Travel Guides Crafted by Experienced Archaeologists & Historians

Isle of Wight
Art, History & Archaeology Sites & Museums

Split from Hampshire to form its own county in 1890, the Isle of Wight lies off the south coast of England. As well as a number of Bronze Age round barrows, the island is also home to the Longstone, potentially part of a former Early Neolithic long barrow. When the Romans ruled here, they established a villa at Brading, while the Middle Ages saw the creation of Carisbrooke Castle. To defend the island from foreign attack, King Henry VIII had Yarmouth Castle built, while the Victorians added the Golden Hill Fort for the same purpose. Several prominent stately homes were later established on the Isle of Wight, such as the 18th-century Appuldurcombe House, now in a state of ruin. More famous was Osborne House, built in the 1840s as a summer retreat for Queen Victoria and her family. The island has provided a retreat for more than just monarchy, in 1912 Quarr Abbey was founded here for a group of Benedictine monks.

Archaeology & History Sites on the Isle of Wight

Appuldurcombe House

When built in the early 18th century, Appuldurcombe House was a masterpiece of English Baroque architecture. So grand, the gardens were landscaped by the grandest of English gardeners, Capability Brown, in the 1870s. Although much of this park is now incorporated into surrounding farmlands. Once the finest house on the Isle of Wight, today the building is a shell. In the early years of the 20th century monks from France were housed here before the construction of Quarr Abbey.

Brading Roman Villa

In a designated area of outstanding natural beauty, Brading Roman Villa is one of the finest Romano-British sites in the UK with some of the best preserved mosaics in northern Europe. The villa was first a simple farmstead, but by the time it was destroyed by fire towards the end of the 3rd century it was an impressive villa surrounding three sides of a central courtyard. The main building of the villa is now entirely exposed and under the cover of an ward-wining and ecologically sensitive exhibition and visitor centre.

Carisbrooke Castle

Today a popular attraction on the Isle of Wight managed by English Heritage, Carisbrooke Castle has had many lives over its 1,000 year history. The earliest evidence is that of a Saxon fortress against Viking raids, then a Norman castle, an Elizabethan artillery fortress, a king’s prison during the Civil War and also a royal summer residence in the early 20th century. Since 1944 the hall range, originally renovated for Queen Victoria’s daughter Princess Beatrice, has housed the Isle of Wight Museum.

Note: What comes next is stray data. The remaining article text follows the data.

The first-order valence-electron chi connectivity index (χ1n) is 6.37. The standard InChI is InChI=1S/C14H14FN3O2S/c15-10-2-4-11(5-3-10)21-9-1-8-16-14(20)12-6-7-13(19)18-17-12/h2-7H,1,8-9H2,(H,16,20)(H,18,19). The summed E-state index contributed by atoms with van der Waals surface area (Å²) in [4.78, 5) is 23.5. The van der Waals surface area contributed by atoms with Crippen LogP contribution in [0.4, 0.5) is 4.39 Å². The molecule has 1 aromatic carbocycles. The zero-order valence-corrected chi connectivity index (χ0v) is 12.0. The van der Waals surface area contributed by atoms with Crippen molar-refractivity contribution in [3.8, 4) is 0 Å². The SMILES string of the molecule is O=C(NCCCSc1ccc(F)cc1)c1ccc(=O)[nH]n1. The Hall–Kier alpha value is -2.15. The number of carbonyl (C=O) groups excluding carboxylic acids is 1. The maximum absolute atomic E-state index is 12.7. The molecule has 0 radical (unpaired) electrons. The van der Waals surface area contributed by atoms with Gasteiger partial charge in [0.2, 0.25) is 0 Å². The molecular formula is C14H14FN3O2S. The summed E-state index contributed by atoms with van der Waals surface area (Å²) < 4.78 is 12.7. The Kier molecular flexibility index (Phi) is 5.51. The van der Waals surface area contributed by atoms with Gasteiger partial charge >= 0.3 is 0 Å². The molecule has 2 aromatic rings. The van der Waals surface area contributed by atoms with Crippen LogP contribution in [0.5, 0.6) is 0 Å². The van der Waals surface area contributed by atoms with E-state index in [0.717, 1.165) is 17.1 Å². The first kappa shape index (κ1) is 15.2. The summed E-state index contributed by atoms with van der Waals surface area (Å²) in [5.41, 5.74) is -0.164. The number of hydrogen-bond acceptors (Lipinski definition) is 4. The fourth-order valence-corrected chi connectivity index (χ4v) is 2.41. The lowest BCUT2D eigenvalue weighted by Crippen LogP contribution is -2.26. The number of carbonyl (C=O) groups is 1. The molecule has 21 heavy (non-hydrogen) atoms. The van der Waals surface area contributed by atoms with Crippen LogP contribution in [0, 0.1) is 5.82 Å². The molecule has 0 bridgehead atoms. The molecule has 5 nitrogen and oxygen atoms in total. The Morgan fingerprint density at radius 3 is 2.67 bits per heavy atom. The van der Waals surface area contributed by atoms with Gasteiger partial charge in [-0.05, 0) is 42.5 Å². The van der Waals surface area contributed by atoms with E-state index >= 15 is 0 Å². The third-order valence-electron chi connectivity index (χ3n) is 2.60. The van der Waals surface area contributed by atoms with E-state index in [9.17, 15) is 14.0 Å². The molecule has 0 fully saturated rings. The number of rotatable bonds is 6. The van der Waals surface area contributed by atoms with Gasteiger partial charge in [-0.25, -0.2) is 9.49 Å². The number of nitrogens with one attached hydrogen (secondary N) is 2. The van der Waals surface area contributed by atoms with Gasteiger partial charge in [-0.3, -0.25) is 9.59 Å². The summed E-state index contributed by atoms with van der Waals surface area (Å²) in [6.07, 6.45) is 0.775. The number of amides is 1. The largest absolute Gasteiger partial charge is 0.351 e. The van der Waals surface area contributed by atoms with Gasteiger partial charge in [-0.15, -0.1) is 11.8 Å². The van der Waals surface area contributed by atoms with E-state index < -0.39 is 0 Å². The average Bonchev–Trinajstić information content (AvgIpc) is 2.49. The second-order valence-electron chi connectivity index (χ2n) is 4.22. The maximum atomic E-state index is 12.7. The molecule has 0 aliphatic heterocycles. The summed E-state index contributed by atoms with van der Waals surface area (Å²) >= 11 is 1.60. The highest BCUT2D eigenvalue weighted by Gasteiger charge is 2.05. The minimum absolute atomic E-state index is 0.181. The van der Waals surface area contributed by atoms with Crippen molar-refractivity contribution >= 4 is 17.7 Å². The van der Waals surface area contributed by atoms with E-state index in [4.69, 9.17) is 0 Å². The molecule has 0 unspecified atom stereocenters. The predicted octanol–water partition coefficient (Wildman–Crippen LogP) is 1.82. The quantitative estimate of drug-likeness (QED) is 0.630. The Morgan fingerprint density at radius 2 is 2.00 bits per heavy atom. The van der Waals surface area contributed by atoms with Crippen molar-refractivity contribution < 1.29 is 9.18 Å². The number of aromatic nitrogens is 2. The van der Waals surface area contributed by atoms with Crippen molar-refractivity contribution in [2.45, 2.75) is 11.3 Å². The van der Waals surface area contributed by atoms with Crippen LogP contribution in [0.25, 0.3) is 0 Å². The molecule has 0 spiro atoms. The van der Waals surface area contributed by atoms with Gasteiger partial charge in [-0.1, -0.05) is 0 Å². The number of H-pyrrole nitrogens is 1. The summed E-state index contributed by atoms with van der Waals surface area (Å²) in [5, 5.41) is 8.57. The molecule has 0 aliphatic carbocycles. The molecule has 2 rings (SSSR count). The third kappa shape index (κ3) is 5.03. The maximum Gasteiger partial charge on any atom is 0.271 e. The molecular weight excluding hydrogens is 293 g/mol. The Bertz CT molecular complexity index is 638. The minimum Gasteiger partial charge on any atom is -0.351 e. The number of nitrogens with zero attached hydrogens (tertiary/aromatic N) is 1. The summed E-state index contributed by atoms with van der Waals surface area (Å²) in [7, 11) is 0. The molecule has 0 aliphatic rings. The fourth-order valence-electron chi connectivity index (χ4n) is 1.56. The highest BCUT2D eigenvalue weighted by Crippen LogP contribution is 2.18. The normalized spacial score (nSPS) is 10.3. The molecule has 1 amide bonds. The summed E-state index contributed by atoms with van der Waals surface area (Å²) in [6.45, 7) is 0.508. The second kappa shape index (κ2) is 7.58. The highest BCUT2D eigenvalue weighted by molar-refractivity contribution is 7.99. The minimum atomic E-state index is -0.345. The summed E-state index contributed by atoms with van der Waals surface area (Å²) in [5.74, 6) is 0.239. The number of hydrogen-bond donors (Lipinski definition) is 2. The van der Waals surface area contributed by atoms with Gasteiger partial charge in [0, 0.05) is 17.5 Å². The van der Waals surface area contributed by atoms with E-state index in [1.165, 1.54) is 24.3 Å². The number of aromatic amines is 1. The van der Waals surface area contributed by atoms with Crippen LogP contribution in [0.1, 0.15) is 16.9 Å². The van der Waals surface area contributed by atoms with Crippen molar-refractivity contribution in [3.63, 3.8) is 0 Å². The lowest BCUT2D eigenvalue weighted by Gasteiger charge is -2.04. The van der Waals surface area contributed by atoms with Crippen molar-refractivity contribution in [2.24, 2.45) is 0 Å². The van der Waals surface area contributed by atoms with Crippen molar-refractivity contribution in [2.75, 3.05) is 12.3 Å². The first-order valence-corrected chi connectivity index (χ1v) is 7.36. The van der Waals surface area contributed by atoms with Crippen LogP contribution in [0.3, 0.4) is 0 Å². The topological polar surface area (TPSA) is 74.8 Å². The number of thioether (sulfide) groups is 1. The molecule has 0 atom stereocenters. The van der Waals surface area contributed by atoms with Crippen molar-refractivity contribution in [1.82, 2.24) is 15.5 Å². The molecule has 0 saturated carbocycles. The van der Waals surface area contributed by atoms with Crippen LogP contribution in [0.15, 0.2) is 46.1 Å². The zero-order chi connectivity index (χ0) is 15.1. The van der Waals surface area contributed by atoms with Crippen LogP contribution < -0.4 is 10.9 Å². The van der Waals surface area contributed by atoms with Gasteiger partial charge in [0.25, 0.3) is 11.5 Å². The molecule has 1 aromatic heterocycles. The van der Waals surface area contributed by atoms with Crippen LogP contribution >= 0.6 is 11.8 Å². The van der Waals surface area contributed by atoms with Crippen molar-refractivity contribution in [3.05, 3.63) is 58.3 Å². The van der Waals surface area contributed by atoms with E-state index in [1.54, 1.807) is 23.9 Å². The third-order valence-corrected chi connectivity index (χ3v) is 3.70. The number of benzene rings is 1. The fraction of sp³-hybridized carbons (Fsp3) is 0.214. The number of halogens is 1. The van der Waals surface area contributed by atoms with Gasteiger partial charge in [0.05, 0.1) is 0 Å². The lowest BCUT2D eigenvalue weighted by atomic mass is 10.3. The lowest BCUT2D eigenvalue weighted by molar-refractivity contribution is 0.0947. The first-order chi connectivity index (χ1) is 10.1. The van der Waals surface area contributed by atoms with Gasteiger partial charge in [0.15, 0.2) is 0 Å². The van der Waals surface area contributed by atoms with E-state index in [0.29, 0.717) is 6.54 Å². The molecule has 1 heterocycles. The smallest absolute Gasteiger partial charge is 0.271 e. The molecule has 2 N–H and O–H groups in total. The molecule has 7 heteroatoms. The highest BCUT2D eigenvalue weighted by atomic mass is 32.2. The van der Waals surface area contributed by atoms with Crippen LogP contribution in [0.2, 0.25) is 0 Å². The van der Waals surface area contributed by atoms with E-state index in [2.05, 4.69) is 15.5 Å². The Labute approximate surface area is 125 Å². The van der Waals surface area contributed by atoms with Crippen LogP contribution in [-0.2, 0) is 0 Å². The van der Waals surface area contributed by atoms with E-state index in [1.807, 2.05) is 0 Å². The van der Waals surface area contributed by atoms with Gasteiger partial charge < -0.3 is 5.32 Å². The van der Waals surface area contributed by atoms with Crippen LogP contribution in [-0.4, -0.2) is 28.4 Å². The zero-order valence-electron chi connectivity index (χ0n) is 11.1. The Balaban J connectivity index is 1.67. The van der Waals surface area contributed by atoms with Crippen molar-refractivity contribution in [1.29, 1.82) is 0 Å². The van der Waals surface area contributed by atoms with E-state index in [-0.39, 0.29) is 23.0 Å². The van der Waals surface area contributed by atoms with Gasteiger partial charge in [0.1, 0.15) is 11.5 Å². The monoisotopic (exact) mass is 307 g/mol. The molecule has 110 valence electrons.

Newport Roman Villa

Discovered in 1926 when the nearby homeowner was digging the foundations for a garage. Due to public interest and support the site was saved and protected, with the villa partially reconstructed and now open to the public. Of particular interest is the well preserved bath suite, with hypocaust heating system, and kitchen. The skull of a woman in her 30s was found in one of the rooms, as well as window glass and painted wall fragments. The villa gives a good idea of life in the 3rd century AD on the Isle of Wight.

Osborne House

Osborne House stands on the site of an 18th century house, of which only the garden and stables remain. With the view over the Solent, Prince Albert was reminded of the Bay of Naples. And so the private holiday home for built for Victoria and Albert’s family was styled to look like an Italian Palazzo. Osborne House was one of three residences to which the Queen withdrew following the death of her husband. And it was here that Victoria died in 1901 at the age of 81.

Quarr Abbey

Completed in 1912, Quarr Abbey is one of the most important examples of early 20th century religious architecture in England. The church and monastic buildings, Grade 1 listed, were built using Belgian brick using a combination of French, Byzantine and Moorish architectural styles. The abbey is not far from the 12th century, Cistercian monastery. Although only just completed, the Guest House was used as a convalescence home for soldiers returning from France during the First World War. The Abbey is now home to an art gallery.

Yarmouth Castle

An artillery fort constructed during the reign of King Henry VIII in 1547, with modifications and renovations in the 16th and 17th centuries, Yarmouth Castle continued to be used until 1885. This was the first arrowhead artillery bastion to have been built in England. It was brought back into military use during the two World Wars. Today a tourist attraction, the fortification still has a prominent position in Yarmouth Harbour.

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Museums & Art Galleries on the Isle of Wight

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